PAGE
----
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He also explains how this leads to various forms of deviant behavior, because "..deprivation frequently leads to overreaction, and the individual goes beyond the normal pursuit of needs satisfaction...", and overreaction which may find an outlet in extremism of one form or another (1990: 99).

Read this Philosophy Essay and over 88,000 other research documents

Human needs are being frustrated on a large scale in all modern societies, and the more law and order is enforced to control frustration the more the frustration. There is now a widespread concern regarding the legitimacy of even the most seemingly legitimized authorities. The members of protest movements of many kinds in many different societies, and the terrorists who spring from relatively privileged classes, are demonstrating that there are features of societies, of all political types, unacceptable to a significant number of the people that comprise them (1990: 98).

What Is The Thesis Of Jihad Vs Mcworld - Orwell 1984 …

This approach has important implications for social institutions. If, on balance, needs, whatever they are determined to be, are being met within an institution, the institution receives support and is consolidated and perpetuated. If, however, needs are not met, the institution loses support and legitimacy, and confronts increasing opposition. In the latter case, authorities tend to react with repression and coercion, but if an institution is "de-legitimated" for enough people, conflict can not be resolved this way. Rather, the institutional structures have to evolve, sooner or later, to more fully accommodate the needs of the people they affect. If a particular social order is only legitimized for a portion of the society, one would expect that, given enabling conditions, those whose needs are not met would react. Burton goes so far as to assert that this has become the general condition in modern societies, arguing that:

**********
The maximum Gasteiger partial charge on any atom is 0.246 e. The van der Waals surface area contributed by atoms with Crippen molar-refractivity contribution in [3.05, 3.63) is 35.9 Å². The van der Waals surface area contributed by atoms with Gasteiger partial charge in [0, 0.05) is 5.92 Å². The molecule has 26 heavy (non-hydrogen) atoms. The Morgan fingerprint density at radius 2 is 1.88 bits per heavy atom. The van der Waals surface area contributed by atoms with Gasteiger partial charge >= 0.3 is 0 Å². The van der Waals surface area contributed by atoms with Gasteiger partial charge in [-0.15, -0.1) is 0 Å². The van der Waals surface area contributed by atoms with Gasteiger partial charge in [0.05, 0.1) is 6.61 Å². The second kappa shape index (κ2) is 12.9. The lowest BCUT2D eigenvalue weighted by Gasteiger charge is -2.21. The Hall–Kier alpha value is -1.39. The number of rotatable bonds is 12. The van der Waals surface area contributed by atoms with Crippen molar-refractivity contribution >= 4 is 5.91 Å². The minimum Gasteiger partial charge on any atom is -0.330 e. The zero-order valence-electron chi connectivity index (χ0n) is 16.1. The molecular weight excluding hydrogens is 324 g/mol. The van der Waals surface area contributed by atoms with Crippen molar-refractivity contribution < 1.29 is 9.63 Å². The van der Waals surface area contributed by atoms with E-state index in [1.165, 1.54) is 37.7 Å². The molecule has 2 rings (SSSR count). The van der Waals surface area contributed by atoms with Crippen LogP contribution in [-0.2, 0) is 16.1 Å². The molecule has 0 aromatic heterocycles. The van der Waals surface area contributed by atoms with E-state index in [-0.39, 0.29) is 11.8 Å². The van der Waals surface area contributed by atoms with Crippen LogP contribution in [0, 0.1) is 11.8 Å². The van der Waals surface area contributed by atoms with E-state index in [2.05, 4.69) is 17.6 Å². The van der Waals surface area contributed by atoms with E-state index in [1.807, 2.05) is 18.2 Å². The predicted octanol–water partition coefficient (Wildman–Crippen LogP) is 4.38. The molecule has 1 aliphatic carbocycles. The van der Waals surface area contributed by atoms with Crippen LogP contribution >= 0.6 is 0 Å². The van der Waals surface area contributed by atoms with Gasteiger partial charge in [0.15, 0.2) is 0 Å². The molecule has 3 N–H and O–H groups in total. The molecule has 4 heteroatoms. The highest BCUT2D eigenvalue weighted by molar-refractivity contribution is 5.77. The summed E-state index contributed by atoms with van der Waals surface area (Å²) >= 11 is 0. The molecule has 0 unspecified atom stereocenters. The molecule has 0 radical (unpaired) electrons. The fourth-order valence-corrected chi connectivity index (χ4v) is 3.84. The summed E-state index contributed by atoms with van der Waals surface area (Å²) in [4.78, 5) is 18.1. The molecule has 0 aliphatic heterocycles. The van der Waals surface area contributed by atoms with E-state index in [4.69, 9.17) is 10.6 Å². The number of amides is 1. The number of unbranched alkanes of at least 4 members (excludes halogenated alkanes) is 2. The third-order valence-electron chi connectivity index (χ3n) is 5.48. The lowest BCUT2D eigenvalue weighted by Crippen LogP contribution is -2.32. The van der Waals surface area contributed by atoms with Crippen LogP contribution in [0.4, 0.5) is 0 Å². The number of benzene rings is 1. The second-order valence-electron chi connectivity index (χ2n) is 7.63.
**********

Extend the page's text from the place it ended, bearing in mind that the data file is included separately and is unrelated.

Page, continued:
apcomparative - Jihad V.S. McWorld

Second, as we have seen, there are signs that many of the contemporary effects of economic and cultural globalization are not considered legitimate by an increasing number and variety of populist groups all over the world. If the means to the fulfillment of basic needs are seen to be eroded by processes of globalization, reaction, rejection and increasing hostility are to be expected. Thus, in the Global South globalization has weakened the state as a barrier to Western economic and cultural domination, creating an even more acute sense of vulnerability, and in the North a popular perception of economic globalization as a threat to community (i.e. valued relationships and identity) and economic security has increased receptivity to xenophobic and protectionist extremism.
In summary, Burton's work indicates that, ideology aside, globalization cannot continue indefinitely in its contemporary form. Either processes of national and global governance will evolve to better accommodate the basic needs and values of those groups now mobilizing against current patterns of change, or the frequency and intensity of disruption and reaction will continue to accelerate with unpredictable, but decidedly negative, short to medium run effects. Both scenarios indicate that the only constant is change.